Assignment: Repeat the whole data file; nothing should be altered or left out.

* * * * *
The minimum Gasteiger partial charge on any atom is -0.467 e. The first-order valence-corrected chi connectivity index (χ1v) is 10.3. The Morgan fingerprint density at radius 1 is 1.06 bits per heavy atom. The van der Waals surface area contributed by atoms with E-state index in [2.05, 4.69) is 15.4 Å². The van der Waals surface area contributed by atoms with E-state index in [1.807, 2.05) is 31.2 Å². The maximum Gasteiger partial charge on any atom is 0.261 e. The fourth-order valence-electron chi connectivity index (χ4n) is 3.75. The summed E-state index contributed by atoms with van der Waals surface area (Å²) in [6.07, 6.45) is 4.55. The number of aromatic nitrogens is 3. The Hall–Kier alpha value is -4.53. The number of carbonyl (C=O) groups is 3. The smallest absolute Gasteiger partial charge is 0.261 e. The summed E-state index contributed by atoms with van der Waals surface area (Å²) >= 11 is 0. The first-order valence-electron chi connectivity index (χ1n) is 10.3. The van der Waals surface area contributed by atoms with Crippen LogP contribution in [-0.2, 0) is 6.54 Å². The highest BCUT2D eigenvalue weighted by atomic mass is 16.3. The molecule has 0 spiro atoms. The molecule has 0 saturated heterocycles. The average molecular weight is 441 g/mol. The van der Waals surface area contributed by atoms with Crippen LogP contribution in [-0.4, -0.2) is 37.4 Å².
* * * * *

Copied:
The minimum Gasteiger partial charge on any atom is -0.467 e. The first-order valence-corrected chi connectivity index (χ1v) is 10.3. The Morgan fingerprint density at radius 1 is 1.06 bits per heavy atom. The van der Waals surface area contributed by atoms with E-state index in [2.05, 4.69) is 15.4 Å². The van der Waals surface area contributed by atoms with E-state index in [1.807, 2.05) is 31.2 Å². The maximum Gasteiger partial charge on any atom is 0.261 e. The fourth-order valence-electron chi connectivity index (χ4n) is 3.75. The summed E-state index contributed by atoms with van der Waals surface area (Å²) in [6.07, 6.45) is 4.55. The number of aromatic nitrogens is 3. The Hall–Kier alpha value is -4.53. The number of carbonyl (C=O) groups is 3. The smallest absolute Gasteiger partial charge is 0.261 e. The summed E-state index contributed by atoms with van der Waals surface area (Å²) >= 11 is 0. The first-order valence-electron chi connectivity index (χ1n) is 10.3. The van der Waals surface area contributed by atoms with Crippen LogP contribution in [-0.2, 0) is 6.54 Å². The highest BCUT2D eigenvalue weighted by atomic mass is 16.3. The molecule has 0 spiro atoms. The molecule has 0 saturated heterocycles. The average molecular weight is 441 g/mol. The van der Waals surface area contributed by atoms with Crippen LogP contribution in [-0.4, -0.2) is 37.4 Å².